Featuring Recent Video Work by Sarah Rara
The Nightingale Cinema, 1084 N. Milwaukee
September 18th, 2012
lucky dragons is an ongoing collaboration between Los Angeles-based artists Sarah Rara and Luke Fischbeck. Active as a band since 2000, they are known for their participatory approach to making music, radically inclusive live shows, and their playfully humanistic use of digital tools. Fischbeck and Rara have presented collaborative work in a wide variety of contexts, including the Whitney Museum of American Art (as part of the 2008 Whitney Biennial), the Centre Georges Pompidou, Walker Art Center in Minneapolis, London’s Institute for Contemporary Art, The Kitchen and PS1 in New York, REDCAT and LACMA in Los Angeles, MOCA Los Angeles, the 54th Venice Biennale, and the Smithsonian’s Hirshorn Museum and Sculpture Garden, among others. The name “lucky dragons” is borrowed from a fishing vessel that was caught in the fallout from h-bomb tests in the mid-1950’s, an incident which sparked international outcry and gave birth to the worldwide anti-nuclear movement.
Single channel video, 2012
Duration: 14 minutes 16 seconds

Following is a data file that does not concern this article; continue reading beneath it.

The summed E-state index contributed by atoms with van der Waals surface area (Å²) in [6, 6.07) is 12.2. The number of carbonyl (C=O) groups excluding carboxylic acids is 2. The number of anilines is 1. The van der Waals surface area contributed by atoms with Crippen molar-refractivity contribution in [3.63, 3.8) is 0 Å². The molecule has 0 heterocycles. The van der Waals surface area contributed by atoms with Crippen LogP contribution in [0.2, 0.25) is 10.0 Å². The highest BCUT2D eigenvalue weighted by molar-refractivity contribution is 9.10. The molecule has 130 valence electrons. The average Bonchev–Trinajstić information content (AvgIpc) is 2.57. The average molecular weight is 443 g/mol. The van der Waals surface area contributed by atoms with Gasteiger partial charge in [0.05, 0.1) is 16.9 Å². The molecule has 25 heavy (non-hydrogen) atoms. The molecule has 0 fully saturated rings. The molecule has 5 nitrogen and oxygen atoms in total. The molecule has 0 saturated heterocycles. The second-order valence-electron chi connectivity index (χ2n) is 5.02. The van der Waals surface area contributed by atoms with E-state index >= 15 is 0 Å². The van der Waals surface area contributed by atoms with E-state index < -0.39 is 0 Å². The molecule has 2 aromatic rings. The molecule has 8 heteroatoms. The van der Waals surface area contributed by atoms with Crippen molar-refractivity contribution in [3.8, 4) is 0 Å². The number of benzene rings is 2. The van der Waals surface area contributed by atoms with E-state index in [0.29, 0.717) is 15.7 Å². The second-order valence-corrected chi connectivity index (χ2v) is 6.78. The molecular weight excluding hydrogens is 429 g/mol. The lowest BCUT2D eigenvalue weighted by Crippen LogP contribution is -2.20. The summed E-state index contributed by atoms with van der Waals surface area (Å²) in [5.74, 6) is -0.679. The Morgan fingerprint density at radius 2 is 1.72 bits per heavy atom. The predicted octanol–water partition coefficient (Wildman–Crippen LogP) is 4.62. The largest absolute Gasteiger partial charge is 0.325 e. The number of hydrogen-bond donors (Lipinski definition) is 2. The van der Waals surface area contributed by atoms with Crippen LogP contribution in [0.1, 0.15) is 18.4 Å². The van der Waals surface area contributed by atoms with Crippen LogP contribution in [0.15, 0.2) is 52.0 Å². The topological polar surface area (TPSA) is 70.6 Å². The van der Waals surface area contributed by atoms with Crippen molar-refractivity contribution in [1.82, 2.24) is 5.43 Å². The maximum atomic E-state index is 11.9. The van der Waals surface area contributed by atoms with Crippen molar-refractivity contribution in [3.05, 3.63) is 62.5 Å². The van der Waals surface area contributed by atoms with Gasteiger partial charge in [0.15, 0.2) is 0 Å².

Sound by Luke Fischbeck
Sarah Rara presents Air Quality a new video work that examines transparency, filtering, and the double image. Air Quality playfully returns to age-old questions: is it possible to think two thoughts at once? Is time symmetrical? Is fire alive?
The video is an array of interwoven images– transparent stripes spiral in California sun, a burning candle displaces time, a toxic red hand spins a circular stone, colored smoke explodes against a hot pink backdrop… Air Quality studies how filters both organize and scatter light, connecting this physical process to the clear / unclear transfer of information.
A WAVE THAT INTERFERES
two transparencies with simple black and white patterns are moved by hand to create visual interference patterns-a moire effect-that is translated into sound as wave-shaping distortion: as the interference pattern becomes more complex, harmonics are added to the sound, and as the visual pattern becomes simpler (separates into lines) harmonics are subtracted, leaving a pure tone.
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